Wilkerson: Bill a step back for human rights
Former Progressive Labour Party senator Kim Wilkerson has criticised a Bill aimed at replacing same-sex marriage with domestic partnerships as a “step back for human rights”.
Ms Wilkerson, who was instrumental last year in blocking legislation designed to restrict marriage to opposite sex couples, told The Royal Gazette she was “disappointed” and “disheartened” by the proposed law, which will be debated in the Senate today.
She predicted that the PLP's five senators would vote in favour of the legislation and that the Bill would also win the support of enough of the three independent members to ensure its safe passage through Parliament.
“I don't know how the new [PLP group in the] Senate will vote but my expectation is that they will vote in favour of it, because they are all new,” she said. “For them, it gives a set of rights, a legislated framework. They will take the view that ... that's better than nothing at all.”
Her view differed, she said, because section 53 of the Domestic Partnership Act 2017 — which says a marriage is void unless between a man and a woman — would actively remove the right of gay couples to wed, despite a Supreme Court ruling from May this year which determined that it was discriminatory to deny them marriage.
“It's just retrograde,” said Ms Wilkerson, who remains an active member of the PLP. “I was very disappointed, disheartened [when it was tabled]. I think it was a step back for human rights.
“I believe singularly that it must make us unique in the entire world: to have come to a place where we had marriage equality and then we take it away.”
In July 2016, Ms Wilkerson helped to quash a Private Member's Bill tabled by fellow PLP parliamentarian Wayne Furbert.
The Bill, which sought to restrict marriage to opposite-sex couples by amending the Human Rights Act, was approved by MPs but lost by six votes to five in the Senate, with Ms Wilkerson the only PLP senator to go against it.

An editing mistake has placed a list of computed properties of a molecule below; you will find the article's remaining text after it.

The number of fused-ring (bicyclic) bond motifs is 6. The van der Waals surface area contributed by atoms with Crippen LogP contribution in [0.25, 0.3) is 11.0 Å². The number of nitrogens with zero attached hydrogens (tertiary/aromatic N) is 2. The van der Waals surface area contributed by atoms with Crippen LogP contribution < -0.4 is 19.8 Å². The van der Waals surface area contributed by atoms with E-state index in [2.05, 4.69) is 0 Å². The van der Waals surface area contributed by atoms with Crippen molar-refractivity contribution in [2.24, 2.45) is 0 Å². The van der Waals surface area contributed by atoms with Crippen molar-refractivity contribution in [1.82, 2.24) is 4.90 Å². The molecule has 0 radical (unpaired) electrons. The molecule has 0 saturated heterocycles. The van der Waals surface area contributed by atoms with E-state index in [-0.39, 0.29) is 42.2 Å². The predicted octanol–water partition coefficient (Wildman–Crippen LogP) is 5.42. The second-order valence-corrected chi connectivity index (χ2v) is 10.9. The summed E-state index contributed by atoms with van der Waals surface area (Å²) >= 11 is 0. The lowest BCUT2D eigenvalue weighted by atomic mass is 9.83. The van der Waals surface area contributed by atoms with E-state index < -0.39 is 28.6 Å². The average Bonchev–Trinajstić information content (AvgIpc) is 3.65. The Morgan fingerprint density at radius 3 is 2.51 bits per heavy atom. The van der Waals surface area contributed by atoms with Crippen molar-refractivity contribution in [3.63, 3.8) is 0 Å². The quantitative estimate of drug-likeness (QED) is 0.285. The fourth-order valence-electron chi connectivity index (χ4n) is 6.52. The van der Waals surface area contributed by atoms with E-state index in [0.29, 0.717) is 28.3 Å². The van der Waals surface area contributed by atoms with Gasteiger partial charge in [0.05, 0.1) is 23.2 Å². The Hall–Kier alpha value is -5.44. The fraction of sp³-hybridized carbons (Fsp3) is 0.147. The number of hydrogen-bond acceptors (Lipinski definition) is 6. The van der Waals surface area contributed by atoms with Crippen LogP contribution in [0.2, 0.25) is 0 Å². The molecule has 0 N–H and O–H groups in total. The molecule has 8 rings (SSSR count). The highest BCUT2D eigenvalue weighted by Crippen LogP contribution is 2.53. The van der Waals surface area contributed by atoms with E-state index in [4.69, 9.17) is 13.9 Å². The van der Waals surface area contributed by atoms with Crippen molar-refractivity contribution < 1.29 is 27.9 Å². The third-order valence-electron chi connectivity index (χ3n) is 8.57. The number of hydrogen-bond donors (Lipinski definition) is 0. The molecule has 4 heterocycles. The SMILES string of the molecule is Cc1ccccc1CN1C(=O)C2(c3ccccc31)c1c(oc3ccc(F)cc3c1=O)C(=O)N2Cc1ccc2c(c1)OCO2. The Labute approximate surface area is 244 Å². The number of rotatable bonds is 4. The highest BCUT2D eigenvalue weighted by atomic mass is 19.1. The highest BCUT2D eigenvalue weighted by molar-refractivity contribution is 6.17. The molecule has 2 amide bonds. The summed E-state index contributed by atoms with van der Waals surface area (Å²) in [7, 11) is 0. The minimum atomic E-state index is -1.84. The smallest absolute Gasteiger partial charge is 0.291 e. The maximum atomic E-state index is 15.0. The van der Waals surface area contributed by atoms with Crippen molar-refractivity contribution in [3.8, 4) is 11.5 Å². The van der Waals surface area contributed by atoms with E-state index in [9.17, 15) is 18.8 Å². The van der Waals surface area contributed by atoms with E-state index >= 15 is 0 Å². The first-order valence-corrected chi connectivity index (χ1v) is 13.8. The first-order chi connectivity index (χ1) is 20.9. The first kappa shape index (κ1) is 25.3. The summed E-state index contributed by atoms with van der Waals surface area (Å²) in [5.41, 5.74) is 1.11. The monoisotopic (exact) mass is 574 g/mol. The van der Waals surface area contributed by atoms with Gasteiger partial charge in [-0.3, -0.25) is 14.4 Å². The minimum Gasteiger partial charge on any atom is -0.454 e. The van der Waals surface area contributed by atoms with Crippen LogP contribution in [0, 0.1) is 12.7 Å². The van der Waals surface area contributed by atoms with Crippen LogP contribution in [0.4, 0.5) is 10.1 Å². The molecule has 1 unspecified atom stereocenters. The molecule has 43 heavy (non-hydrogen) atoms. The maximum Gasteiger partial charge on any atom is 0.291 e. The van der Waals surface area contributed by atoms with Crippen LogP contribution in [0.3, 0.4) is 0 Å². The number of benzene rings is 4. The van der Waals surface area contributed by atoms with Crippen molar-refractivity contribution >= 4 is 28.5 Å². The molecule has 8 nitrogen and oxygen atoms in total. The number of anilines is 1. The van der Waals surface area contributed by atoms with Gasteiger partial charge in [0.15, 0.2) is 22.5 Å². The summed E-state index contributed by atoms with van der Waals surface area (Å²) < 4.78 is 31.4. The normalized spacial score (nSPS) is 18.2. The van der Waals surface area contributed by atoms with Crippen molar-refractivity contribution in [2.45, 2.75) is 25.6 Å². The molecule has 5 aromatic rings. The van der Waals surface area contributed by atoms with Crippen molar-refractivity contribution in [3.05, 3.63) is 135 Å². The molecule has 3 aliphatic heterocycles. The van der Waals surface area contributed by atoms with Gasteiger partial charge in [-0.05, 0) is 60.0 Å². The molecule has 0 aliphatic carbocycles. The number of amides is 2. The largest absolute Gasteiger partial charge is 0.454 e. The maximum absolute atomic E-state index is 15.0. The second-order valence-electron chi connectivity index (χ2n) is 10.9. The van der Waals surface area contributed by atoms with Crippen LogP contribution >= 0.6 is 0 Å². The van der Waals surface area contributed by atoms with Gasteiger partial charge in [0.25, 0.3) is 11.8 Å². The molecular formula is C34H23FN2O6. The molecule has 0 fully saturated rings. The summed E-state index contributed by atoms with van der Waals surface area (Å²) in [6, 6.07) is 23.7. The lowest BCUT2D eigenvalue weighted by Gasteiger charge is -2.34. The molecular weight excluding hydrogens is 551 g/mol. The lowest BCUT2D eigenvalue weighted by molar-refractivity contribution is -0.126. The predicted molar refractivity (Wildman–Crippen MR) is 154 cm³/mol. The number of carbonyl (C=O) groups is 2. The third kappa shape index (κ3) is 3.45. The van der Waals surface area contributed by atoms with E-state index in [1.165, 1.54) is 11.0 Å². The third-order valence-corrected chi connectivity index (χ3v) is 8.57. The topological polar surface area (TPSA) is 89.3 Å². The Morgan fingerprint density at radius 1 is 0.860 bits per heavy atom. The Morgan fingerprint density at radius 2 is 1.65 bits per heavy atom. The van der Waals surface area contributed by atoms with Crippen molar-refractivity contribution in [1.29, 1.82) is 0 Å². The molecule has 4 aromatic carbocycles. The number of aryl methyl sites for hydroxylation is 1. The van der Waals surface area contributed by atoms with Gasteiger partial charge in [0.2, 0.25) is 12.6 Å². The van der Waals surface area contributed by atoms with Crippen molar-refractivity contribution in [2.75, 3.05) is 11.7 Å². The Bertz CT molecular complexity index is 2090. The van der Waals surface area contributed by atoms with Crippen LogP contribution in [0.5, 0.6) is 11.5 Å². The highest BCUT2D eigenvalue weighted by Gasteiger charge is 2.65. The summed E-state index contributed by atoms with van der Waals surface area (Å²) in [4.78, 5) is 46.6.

She said she searched her heart when deciding how to vote, ultimately deciding the “role of the legislator is to enhance and build upon the rights of citizens, not to take them away”.
Ms Wilkerson said party leader Marc Bean made clear it was a vote of conscience and she was not criticised afterwards for opposing it. “There were some who said party members were unhappy with me, within the PLP caucus. But there was no backlash whatsoever. There was a clear understanding that we — that I, at least — was going to be voting on conviction.
“I was never challenged within the PLP caucus on that and I was grateful for that.”
She said the Bill to be debated today was “very much” an attempt by the Government to strike a compromise, since so many constituents — and party members — were opposed to gay marriage.
“My sense is that a majority of people within the party probably accord with the view against same-sex marriage,” said Ms Wilkerson. “Irrespective of how I feel, an overwhelming view of constituents is that they would prefer not to see same-sex marriage legal.”
She suggested that independent senator James Jardine, who voted against Mr Furbert's Bill, might be inclined to support domestic partnerships on the basis that they are a “reasonable middle ground that gives a legal framework” to gay couples.
Neither Mr Jardine nor fellow independent Joan Dillas-Wright, who supported Mr Furbert's Bill, would comment on how they plan to vote today. Michelle Simmons, the other independent senator, could not be reached for comment.
Opposition Senate leader Nandi Outerbridge said it was “safe to say” the One Bermuda Alliance's three senators would oppose the Bill. She said the party's position was “it's wrong to take rights away from people” and the status quo should remain.
OBA senator Andrew Simons made a plea for all his colleagues in the Upper Chamber to delay the Bill for a year by voting against it, whatever their view on same-sex marriage.
“This goes beyond politics,” he said. “The role of the Senate is not always to block legislation but delay it, at times.
“If this piece of legislation was delayed for a year, you might find that the mood of the island has changed, The need for this legislation would diminish further. People's hearts would have softened. There would be a greater understanding.”
He noted that global opinion on gay marriage — once an “impossible idea” — had changed dramatically in the past 20 years and would continue to evolve.
“Equality doesn't harm anyone, but for people who can suddenly get married it makes a huge change,” he said.
If the Act is approved, it will need the assent of John Rankin, the Governor, to become law. A Government House spokeswoman said: “In considering this matter, the Governor will continue to act in accordance with his responsibilities under the Constitution.”